Daily Archives: July 2, 2013

On Liturgical History, Meaning, and Function

Again—just a quick thought, but one that I’ve been rolling around for a while in relation to my Prayer Book Spirituality project.

Liturgists, clergy, and those who teach the faith need to be careful when they make claims about the meaning and function of parts of our liturgy based on history.

The reason why things were put in long ago are not necessarily the reasons why they are useful and valuable now. The function that a certain liturgical element had may no longer be the same based on what else has shifted around it.

Liturgies are not just texts—they are always and should be approached fundamentally as enacted practices. However, we do encounter them (particularly historical liturgies) preeminently as texts and we apply principles of textual interpretation to them as we read them and make sense of them.

I’m going to caricature a little bit now… I see some people using historical criticism as a base reading paradigm. As in biblical  scholarship, this perspective believes that identifying when an element came in, where it came from, and why it was added is determinative for what that element means. I wouldn’t agree. I think the history is important to know, but that it operates on the role of being a supplementary fact that may or may not have any real impact on the use and function of an element now.

I prefer to take a reader-response approach as a primary tool among others in my interpretive toolkit. The question I ask, then, is “How have and how do people encounter what’s there largely apart from the original intentions of the authors, editors, and compilers?” This is one of the reasons that I love looking at the late medieval devotional guides for the Mass: they show the wide diversity of actual concrete readings of the liturgy operating from a radical ignorance of liturgical history and development. These texts discover, locate, and/or impose meaning on the liturgy in a variety of ways. Each of these teach us about how meaning can be found in the liturgy. Each of these gives us options to weigh when we start considering how meaning should be found in the liturgy. Some provide very interesting insights worth being recovered. Others—really deserve to be forgotten. But in the act of discovering and winnowing, I think we learn a lot about the process as a whole.

Quick Note on the Creed

This will be brief as I’m seriously crunched for time this week…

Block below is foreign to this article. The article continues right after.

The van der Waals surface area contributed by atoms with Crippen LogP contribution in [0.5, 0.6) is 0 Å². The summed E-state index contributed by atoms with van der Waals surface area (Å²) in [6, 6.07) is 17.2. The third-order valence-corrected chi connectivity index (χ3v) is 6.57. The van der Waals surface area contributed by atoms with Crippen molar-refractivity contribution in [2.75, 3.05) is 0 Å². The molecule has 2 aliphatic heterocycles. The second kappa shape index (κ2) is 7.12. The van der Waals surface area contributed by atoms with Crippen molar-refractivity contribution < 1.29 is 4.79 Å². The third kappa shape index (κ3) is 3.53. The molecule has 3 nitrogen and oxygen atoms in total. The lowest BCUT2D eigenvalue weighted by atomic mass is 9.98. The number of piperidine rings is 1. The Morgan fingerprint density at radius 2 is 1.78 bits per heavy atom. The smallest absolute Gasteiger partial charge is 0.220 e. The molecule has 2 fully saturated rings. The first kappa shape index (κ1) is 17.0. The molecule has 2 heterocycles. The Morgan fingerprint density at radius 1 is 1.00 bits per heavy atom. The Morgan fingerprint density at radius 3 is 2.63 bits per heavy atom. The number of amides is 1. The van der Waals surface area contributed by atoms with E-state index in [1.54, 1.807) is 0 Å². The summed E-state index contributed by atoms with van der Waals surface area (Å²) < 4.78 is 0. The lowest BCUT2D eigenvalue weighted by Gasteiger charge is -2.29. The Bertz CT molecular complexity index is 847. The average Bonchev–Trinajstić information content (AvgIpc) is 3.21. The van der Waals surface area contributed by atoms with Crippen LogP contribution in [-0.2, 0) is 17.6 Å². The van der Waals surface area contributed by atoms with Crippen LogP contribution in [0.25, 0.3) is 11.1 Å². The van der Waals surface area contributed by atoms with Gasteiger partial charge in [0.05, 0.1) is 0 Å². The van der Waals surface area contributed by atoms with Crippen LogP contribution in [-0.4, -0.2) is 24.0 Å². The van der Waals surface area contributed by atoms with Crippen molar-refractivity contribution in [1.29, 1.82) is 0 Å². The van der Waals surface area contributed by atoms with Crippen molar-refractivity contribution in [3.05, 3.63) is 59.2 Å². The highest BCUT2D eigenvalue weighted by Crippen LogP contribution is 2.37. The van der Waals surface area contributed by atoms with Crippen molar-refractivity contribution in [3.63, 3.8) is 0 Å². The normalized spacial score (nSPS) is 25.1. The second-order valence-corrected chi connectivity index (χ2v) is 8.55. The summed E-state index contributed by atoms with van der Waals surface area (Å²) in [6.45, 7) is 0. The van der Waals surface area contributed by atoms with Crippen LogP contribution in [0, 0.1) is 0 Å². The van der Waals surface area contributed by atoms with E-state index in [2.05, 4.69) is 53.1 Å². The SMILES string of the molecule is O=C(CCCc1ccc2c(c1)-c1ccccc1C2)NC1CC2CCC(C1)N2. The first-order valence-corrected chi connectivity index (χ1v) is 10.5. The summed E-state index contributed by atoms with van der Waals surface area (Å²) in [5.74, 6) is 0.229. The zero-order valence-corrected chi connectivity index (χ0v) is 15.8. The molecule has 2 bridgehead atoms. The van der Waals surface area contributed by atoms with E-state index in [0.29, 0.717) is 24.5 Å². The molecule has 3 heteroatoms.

If you don’t at least look at the Liturgy blog of Fr. Bosco Peters, you’re missing out on a thoughtful voice grounded in an ecumenical appreciation of our ways coming from the New Zealand perspective. I find him to be a great representative of the best of the Vatican II spirit and tradition in ecumenical liturgy.

His latest post on the Creed, though, I find just plain wrong. He argues for dropping the Nicene Creed in the Eucharist because it serves functionally as a doublet for the beginning of the Eucharistic Prayer. That is, if I’m reading him right, he’s arguing that both the Creed and the beginning of any decent Eucharistic Prayer are both about the mighty acts of God and therefore the Creed can be considered extraneous. Furthermore, he suggests that the Creed began being used in the liturgy when the Eucharistic Prayer went silent, and that since we are back to a clearly-heard Canon, the utility of the Creed has outlived its purpose.

I disagree. There is some support for the notion of the Creed as a rehearsal of the acts of God if you look at the missionary preaching of the early medieval period. That is, Augustine’s On the Catechizing of the Uninitiated takes the creed as a basic framework for the Christian proclamation. Following Augustine, Martin of Braga (+580), Pirmin (+753), and my buddy Ælfric all use the creedal frame for their communication of the basics of the Faith. But that’s not to say that rehearsal of the acts of God is its only or even primary function. Rather, its primary function was—and remains—to lay down the fundamental boundaries of interpretation within which the Church reads the Scriptures.

As I see it, the Creed was added into the Mass during the Carolingian period because there were a lot of fundamentally unformed Christians. Adding the Creed was a way to put the framework of the Faith and the basic interpretive rubrics in front of as many people as possible.

As I look across the Church, we’re far more in an 8th or 10th century situation than a 3rd or 4th when it comes to formation. That is, there are an awful lot of Christians—and people period—who do not grasp the basics of the Faith. (Even worse are those both inside and outside the Church who think they know it but are woefully lacking…)

We need the Creed.

Furthermore, as we can plainly see, repetition of the Creed alone is not sufficient; it has to be explained and understood. But at least if it’s heard regularly, it provides catechists with a starting point!